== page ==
Masjid Nabawi: Prophet’s Mosque Etiquette and Spiritual Insights
Visiting the Prophet’s Mosque (PBUH) in Madinah is a deeply spiritual and meaningful experience for Muslims around the world, which many visit after Umrah or Hajj. While it’s not a part of the pilgrimage, it is a highly recommended action. Since it’s a place of utmost reverence, it is important to understand the etiquette and insights when visiting this place.
This post aims to guide readers on the importance of correct conduct and spiritual, mindful practices when visiting the Prophet’s Mosque (PBUH), allowing them to embrace the full significance of this holy sanctuary.
ABOUT AL MASJID AL NABAWI
Al Masjid Al Nabawi is the most revered site in the entire city. Known as the “Prophet’s Mosque”, this magnificent mosque—with its ten minarets—holds great significance as it was constructed under the command of Prophet Muhammad (PBUH) after he migrated from Makkah. It served not only as a place of worship but also as a hub for teachings and operations essential to Islam.
With a capacity to accommodate one million visitors, this sacred place can be visited at any time of day or night. In addition to being a prayer space, it encompasses several other holy sites including the tomb of the Prophet located beneath its iconic green dome (which is called Rawdah ash Sharifah or Noble Garden) and the Minbar where sermons were delivered by Prophet Muhammad.
Exploring Masjid Al Nabawi allows you to appreciate its intricate architecture displayed on walls, gates, and ceilings. Don’t miss witnessing the mesmerizing sight of convertible umbrellas opening and closing during dusk and dawn in the courtyard for an enriching experience.
PREPARING FOR THE VISIT
Modest attire – Prepare oneself physically by donning modest and clean attire, such as traditional clothing like thobes for men and abayas for women. It is advisable to apply a mild perfume sparingly for men.
Seek knowledge – Reading up on the life of our beloved Prophet (PBUH), understanding the significance of Madinah in Islam, learning about Masjid Al Nabawi, and making sincere intentions for the visit could enhance the experience.
VISITING THE PROPHET’S MOSQUE
Step 1: Setting the right intention
When pilgrims prepare to visit the Prophet’s Mosque, it’s fundamental to have the correct niyyah or intention. Shaykh Muhammad ibn ‘Uthaymeen (may Allah have mercy on him) said,
“If the pilgrim wants to visit the Prophet’s Mosque before or after Hajj, he should have the intention of visiting the mosque, not the grave, because traveling to a place for the purpose of worship does not include visiting graves, rather it includes only the three mosques: al-Masjid al-Haraam (the Sacred Mosque in Makkah), al-Masjid al-Nabawi (the Prophet’s Mosque in Madeenah) and al-Masjid al-Aqsa (in Jerusalem), as it says in the hadeeth which was narrated from the Prophet (peace and blessings of Allaah be upon him) who said: “No journey should be undertaken to any mosque except three: al-Masjid al-Haraam, this mosque of mine and al-Masjid al-Aqsa.”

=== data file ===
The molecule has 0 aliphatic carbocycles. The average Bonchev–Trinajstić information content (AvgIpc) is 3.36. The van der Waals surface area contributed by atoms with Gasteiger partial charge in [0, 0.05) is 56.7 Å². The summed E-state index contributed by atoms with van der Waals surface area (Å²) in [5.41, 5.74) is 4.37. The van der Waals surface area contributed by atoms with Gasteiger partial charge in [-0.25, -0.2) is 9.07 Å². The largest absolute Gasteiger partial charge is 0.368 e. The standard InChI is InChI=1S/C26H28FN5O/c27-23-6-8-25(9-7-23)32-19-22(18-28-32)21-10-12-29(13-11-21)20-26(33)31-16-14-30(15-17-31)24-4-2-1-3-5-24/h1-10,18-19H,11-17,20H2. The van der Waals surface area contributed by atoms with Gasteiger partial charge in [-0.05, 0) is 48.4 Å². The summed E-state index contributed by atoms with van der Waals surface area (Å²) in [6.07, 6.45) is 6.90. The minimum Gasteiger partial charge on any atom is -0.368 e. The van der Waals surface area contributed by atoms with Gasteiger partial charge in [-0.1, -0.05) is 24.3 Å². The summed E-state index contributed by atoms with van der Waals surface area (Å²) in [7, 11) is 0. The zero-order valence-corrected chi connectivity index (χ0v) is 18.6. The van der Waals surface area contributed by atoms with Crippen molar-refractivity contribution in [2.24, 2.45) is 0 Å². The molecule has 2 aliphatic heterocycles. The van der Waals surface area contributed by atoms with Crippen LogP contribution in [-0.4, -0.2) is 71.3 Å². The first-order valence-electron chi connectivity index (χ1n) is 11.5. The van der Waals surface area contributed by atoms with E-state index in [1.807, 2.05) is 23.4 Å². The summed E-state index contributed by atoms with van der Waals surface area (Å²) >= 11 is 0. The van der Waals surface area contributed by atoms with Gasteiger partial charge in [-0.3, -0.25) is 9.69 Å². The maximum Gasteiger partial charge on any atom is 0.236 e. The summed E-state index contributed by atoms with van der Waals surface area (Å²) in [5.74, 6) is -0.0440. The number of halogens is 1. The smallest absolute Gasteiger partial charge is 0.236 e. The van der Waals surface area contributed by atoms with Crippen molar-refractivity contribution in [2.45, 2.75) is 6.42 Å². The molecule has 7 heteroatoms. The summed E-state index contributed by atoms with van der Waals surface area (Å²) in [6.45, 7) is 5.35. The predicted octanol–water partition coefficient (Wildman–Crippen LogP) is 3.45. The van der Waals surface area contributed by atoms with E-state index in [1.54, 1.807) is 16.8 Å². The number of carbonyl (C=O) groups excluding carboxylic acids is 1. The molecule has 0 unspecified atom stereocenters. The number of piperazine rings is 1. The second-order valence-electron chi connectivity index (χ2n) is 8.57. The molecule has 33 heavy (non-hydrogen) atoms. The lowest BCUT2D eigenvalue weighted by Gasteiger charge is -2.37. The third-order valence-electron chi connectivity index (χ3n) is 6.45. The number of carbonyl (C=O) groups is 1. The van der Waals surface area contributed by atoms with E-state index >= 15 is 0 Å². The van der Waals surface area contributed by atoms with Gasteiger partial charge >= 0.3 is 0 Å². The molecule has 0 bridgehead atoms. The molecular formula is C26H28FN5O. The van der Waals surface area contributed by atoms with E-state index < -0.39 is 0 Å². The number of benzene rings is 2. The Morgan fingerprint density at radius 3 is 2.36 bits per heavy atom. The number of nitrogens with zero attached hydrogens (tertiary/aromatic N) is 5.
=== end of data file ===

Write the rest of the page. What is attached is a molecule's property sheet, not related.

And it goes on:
Narrated by al-Bukhaari, 1189: Muslim, 1397.
From this, we understand that it is only permissible to make the intention to visit Masjid Al-Nabawi, but it is not permitted to have the intention of visiting the grave of Prophet Muhammad (PBUH).
Step 2: Dua when entering
After the intention has been established, it’s time to enter the masjid. When you arrive at the door of the masjid, enter with your right foot and recite the dua:
Bismillah; Was’salaatu was’salamu ala rasoolil’lah;
Allahummaf tah’lee ab-waa’ba rahmatik.
In the name of Allah, send blessings upon Muhammad (PBUH).
O Allah, open for me the doors of Your Bounty.
Step 3: Pray 2 rakats
As you enter the masjid, make your way to Al-Rawdah, a section located between the Prophet’s house, the honorable room, and his pulpit. Pray 2 Rakats of Tahiyyatul Masjid, reciting Sūrah al-Kāfirūn in the first rakat and in the second, Sūrah al-Ikhlās. This space, Al-Rawdah, is regarded as one of the gardens of Paradise.
The prophet, (blessings and peace be upon him), said, “Between my house and my pulpit is a garden of Paradise.”
If you find the place crowded, pray wherever you can, as close as possible to the Rawdah. Women can access the honorable Rawdah from gates 25 and 29 in the Eastern Women’s Prayer Hall.
SECURING YOUR RAWDAH PERMIT
You require a pre-arrival permit to pray at Rawda. Follow the steps below to acquire your permit from the Nusuk app before you visit the Prophet’s Mosque. This is applicable to both men and women:
- Download Nusuk from your device’s app store.
- Choose your desired language: English or Arabic.
- Create a new account by clicking on “New User”
- Define your status (e.g., Citizen/Resident, Gulf, or Visitor).
- If you’re a Saudi citizen or residing in the country, select Citizen or Resident
- If you’re a citizen of Bahrain, Kuwait, Oman, Qatar, or UAE, select the Gulf
- If you don’t belong to any of the above, select Visitor
- Add your personal details and set a password.
- Validate your account using the mobile activation code sent to you.
- This way, your account has been created in the Nusuk app.
- To get the Rawdah permit, follow these steps:
- Open the app or log in.
- Find “Prophet’s Mosque Services”.